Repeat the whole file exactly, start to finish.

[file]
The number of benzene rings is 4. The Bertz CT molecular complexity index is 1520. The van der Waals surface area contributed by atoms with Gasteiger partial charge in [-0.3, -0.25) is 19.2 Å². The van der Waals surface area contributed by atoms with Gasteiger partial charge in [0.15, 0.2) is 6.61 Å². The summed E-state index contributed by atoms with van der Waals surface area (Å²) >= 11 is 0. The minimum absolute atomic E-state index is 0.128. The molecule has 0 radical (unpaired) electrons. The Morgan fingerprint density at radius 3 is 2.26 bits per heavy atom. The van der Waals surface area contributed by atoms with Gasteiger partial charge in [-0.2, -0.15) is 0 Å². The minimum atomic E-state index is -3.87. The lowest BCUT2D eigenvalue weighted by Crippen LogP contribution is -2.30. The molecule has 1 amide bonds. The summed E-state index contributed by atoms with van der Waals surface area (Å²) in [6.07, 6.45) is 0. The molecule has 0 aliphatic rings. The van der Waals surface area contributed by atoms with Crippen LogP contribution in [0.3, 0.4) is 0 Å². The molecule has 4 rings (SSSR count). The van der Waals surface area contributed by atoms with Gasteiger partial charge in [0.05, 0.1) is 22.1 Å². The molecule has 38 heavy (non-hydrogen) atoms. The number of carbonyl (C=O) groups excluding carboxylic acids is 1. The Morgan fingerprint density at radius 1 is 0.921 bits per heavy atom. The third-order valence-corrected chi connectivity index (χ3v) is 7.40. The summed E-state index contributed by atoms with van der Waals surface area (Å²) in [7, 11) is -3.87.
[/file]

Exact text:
The number of benzene rings is 4. The Bertz CT molecular complexity index is 1520. The van der Waals surface area contributed by atoms with Gasteiger partial charge in [-0.3, -0.25) is 19.2 Å². The van der Waals surface area contributed by atoms with Gasteiger partial charge in [0.15, 0.2) is 6.61 Å². The summed E-state index contributed by atoms with van der Waals surface area (Å²) >= 11 is 0. The minimum absolute atomic E-state index is 0.128. The molecule has 0 radical (unpaired) electrons. The Morgan fingerprint density at radius 3 is 2.26 bits per heavy atom. The van der Waals surface area contributed by atoms with Gasteiger partial charge in [-0.2, -0.15) is 0 Å². The minimum atomic E-state index is -3.87. The lowest BCUT2D eigenvalue weighted by Crippen LogP contribution is -2.30. The molecule has 1 amide bonds. The summed E-state index contributed by atoms with van der Waals surface area (Å²) in [6.07, 6.45) is 0. The molecule has 0 aliphatic rings. The van der Waals surface area contributed by atoms with Crippen LogP contribution in [0.3, 0.4) is 0 Å². The molecule has 4 rings (SSSR count). The van der Waals surface area contributed by atoms with Gasteiger partial charge in [0.05, 0.1) is 22.1 Å². The molecule has 38 heavy (non-hydrogen) atoms. The number of carbonyl (C=O) groups excluding carboxylic acids is 1. The Morgan fingerprint density at radius 1 is 0.921 bits per heavy atom. The third-order valence-corrected chi connectivity index (χ3v) is 7.40. The summed E-state index contributed by atoms with van der Waals surface area (Å²) in [7, 11) is -3.87.